Chile: Election Results & Composition of the Constitutional Convention

This Saturday, May 15 and Sunday, May 16, Chileans participated in a mega-election in which they voted for the 155 members of the Constituent Convention, 345 mayors, 2,252 councilors, and 16 regional governors. Regional governors (called intendants) had been appointed directly by the president since the 1974 creation of Chile’s regions by the Pinochet dictatorship.

More than 22,000 candidates disputed 2,678 positions.

The result was so clear that President Piñera had to acknowledge at the end of the day that the people sent a clear message that his government does not know how to tune in to the demands of the population.

RELATED CONTENT: Chileans go to Polls on the Second Day of Elections

The Constitutional Convention was the most significant aspect of the elections. This new body will draft a new Constitution, replacing the one in place since September 11, 1980, a legacy of the dictatorship that Augusto Pinochet led for 16 years (1974-1990). At that time the Constitution was drafted by a commission handpicked by the dictatorship.

This is how the 155 seats were distributed for the new Constitutional Convention:

 The Constitutional Convention will have to approve the new Constitution within 9 months (extendable to 3 more months) (Photo: @ElElectoral / Twitter)
The Constitutional Convention will have to approve the new Constitution within nine months (extendable by three more months) (Photo: @ElElectoral/Twitter)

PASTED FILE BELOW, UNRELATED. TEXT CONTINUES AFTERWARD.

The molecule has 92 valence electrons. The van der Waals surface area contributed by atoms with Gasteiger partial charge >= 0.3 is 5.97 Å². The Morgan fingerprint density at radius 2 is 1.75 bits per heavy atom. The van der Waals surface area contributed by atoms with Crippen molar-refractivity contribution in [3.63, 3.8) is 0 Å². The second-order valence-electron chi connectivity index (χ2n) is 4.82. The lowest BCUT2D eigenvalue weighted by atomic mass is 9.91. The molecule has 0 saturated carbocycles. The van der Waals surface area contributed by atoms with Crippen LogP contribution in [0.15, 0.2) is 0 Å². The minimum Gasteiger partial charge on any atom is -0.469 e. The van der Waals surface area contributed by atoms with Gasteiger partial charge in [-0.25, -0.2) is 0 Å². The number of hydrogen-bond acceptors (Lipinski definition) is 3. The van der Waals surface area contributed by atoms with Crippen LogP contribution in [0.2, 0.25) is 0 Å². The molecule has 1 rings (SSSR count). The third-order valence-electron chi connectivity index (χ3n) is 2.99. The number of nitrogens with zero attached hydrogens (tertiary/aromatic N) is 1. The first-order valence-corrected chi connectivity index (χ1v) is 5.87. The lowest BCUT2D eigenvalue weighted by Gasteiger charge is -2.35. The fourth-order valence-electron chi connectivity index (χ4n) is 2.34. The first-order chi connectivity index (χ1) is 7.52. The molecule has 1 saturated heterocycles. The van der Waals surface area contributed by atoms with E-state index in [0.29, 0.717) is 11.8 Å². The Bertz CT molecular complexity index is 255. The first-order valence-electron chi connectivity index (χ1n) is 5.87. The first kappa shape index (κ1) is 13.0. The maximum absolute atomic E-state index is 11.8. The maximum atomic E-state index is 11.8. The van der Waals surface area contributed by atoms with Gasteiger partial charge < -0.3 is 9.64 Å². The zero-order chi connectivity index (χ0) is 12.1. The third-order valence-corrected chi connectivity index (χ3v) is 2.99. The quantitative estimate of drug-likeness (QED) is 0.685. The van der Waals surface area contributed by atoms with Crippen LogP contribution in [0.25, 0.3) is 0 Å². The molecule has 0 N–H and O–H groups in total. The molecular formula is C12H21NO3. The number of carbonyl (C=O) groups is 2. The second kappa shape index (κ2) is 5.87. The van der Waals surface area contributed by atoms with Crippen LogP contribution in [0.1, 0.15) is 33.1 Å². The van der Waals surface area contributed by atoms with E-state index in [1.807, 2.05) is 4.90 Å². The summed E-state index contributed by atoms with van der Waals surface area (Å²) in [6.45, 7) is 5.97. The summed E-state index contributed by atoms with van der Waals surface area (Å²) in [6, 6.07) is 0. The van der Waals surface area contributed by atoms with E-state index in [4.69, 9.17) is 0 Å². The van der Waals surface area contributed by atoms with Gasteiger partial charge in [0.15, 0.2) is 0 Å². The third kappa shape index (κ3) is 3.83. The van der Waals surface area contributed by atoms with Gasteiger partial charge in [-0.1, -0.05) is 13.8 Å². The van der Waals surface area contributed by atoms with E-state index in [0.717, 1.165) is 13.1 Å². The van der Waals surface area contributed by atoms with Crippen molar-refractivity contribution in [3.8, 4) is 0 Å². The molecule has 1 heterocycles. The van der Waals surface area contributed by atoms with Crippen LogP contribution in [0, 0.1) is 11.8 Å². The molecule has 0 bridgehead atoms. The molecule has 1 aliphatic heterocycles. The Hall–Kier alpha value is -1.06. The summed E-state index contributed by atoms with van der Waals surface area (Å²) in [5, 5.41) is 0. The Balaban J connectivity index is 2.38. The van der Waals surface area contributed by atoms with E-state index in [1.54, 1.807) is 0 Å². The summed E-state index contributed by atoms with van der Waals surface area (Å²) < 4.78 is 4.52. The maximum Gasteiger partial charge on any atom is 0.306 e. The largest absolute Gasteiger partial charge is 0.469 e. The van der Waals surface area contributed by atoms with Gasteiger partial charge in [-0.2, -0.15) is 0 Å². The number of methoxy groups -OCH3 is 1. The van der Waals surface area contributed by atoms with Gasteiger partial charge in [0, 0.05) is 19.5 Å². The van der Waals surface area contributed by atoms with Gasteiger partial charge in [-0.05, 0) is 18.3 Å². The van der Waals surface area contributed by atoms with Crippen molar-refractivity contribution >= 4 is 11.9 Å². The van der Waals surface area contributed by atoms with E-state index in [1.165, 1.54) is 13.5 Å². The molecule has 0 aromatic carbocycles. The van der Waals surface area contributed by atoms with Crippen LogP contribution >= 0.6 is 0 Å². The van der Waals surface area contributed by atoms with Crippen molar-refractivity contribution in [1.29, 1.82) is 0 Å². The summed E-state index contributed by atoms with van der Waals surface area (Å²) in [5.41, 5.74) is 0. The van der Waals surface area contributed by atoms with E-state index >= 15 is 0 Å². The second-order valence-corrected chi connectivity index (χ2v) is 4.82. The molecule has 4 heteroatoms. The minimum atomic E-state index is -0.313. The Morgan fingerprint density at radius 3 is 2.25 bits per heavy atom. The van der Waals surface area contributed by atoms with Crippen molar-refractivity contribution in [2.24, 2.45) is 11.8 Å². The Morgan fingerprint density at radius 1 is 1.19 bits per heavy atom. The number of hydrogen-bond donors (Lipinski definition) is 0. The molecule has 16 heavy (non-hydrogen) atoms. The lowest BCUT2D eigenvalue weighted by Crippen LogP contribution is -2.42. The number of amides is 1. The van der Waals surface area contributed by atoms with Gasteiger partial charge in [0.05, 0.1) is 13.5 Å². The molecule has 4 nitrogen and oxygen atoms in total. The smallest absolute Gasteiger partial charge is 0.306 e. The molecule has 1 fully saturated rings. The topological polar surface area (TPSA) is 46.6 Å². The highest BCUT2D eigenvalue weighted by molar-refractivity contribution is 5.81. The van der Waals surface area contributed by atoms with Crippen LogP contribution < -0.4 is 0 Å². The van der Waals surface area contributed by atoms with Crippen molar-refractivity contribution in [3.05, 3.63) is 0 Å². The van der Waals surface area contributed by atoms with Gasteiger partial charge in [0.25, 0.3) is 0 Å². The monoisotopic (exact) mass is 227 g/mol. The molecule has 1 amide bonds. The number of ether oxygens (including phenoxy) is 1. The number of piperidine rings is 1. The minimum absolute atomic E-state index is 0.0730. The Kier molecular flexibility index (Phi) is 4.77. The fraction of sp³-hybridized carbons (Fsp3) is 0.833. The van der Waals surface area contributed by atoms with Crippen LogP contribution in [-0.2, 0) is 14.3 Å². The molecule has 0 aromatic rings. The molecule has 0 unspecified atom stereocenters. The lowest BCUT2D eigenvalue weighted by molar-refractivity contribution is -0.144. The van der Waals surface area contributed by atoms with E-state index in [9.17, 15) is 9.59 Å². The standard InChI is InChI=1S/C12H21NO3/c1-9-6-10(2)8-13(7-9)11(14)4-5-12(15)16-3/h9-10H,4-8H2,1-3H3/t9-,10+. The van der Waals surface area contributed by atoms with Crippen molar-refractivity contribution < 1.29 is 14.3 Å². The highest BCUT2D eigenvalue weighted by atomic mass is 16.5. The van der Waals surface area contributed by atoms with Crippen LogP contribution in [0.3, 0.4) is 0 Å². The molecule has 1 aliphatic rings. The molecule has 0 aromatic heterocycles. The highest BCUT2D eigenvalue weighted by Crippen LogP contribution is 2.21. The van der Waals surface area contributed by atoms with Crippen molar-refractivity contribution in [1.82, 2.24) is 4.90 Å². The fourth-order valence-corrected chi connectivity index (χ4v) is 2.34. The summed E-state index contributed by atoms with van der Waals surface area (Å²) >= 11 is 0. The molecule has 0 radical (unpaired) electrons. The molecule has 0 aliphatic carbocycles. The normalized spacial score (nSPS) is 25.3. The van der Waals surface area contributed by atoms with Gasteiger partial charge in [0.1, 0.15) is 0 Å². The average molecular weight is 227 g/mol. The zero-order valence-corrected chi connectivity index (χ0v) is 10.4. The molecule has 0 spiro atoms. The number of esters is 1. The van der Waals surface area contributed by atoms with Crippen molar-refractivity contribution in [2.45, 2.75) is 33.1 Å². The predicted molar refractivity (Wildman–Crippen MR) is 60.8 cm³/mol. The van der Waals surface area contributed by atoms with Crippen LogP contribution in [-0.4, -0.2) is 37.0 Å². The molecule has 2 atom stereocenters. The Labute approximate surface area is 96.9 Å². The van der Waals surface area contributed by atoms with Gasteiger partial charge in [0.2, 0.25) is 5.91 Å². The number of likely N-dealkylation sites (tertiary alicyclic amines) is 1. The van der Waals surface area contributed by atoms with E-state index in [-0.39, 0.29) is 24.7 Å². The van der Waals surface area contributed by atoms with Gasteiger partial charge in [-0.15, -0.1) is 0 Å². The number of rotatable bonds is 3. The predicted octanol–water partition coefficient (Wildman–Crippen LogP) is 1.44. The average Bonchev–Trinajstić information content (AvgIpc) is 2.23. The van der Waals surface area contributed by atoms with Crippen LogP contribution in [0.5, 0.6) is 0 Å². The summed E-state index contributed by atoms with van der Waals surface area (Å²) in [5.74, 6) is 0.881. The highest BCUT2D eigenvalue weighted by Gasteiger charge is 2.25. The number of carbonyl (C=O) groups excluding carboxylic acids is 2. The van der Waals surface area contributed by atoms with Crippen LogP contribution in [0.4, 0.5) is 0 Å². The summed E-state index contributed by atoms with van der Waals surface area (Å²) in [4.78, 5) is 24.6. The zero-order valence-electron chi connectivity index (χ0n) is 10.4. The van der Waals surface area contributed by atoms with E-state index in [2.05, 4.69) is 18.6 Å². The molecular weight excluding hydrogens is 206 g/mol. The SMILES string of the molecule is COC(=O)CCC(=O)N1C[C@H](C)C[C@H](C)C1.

With 100% of the polls scrutinized, the right-wing coalition representing the government of Sebastián Piñera, Vamos por Chile, won only 38 seats (20.6% of the votes). It failed to reach 52, which would have allowed it to have the right of veto.

RELATED CONTENT: Chile: 5 Keys for this Weekend’s Election that will Define the Future

The Apruebo Dignidad (“approve dignity”) (18.7%) and Lista de Apruebo (“list of approval”) (14.5%) alliances formed by the Chilean left-wing parties obtained 27 and 25 seats respectively, meaning 52 delegates total, and 33.2% of the votes.

Coalitions of independent candidates (feminists, environmentalists, and human rights defenders with no party background or experience in popularly elected positions) won the majority of seats with 48.

The representatives of the Chilean Indigenous peoples (Mapuche, Aymara, Rapa Nui, Quechua, Atacameño, Diaguita, Colla, Chango, Yagán, and Káwesq) had 17 seats reserved for them.

Independents and Indigenous peoples’ representatives accounted for more than 46% of the votes, which together with the 33.2% obtained by the left-wing partisan alliances, means that progressive and left-wing forces managed to lead an election in Chile for the first time since Salvador Allende won the presidential election in September of 1970.


Featured image: Juana Millal, Mapuche candidate for the Constituent Convention of Chile (Photo: Esteban Félix/AP) .

(Mision Verdad) with Orinoco Tribune content

Translation: Orinoco Tribune


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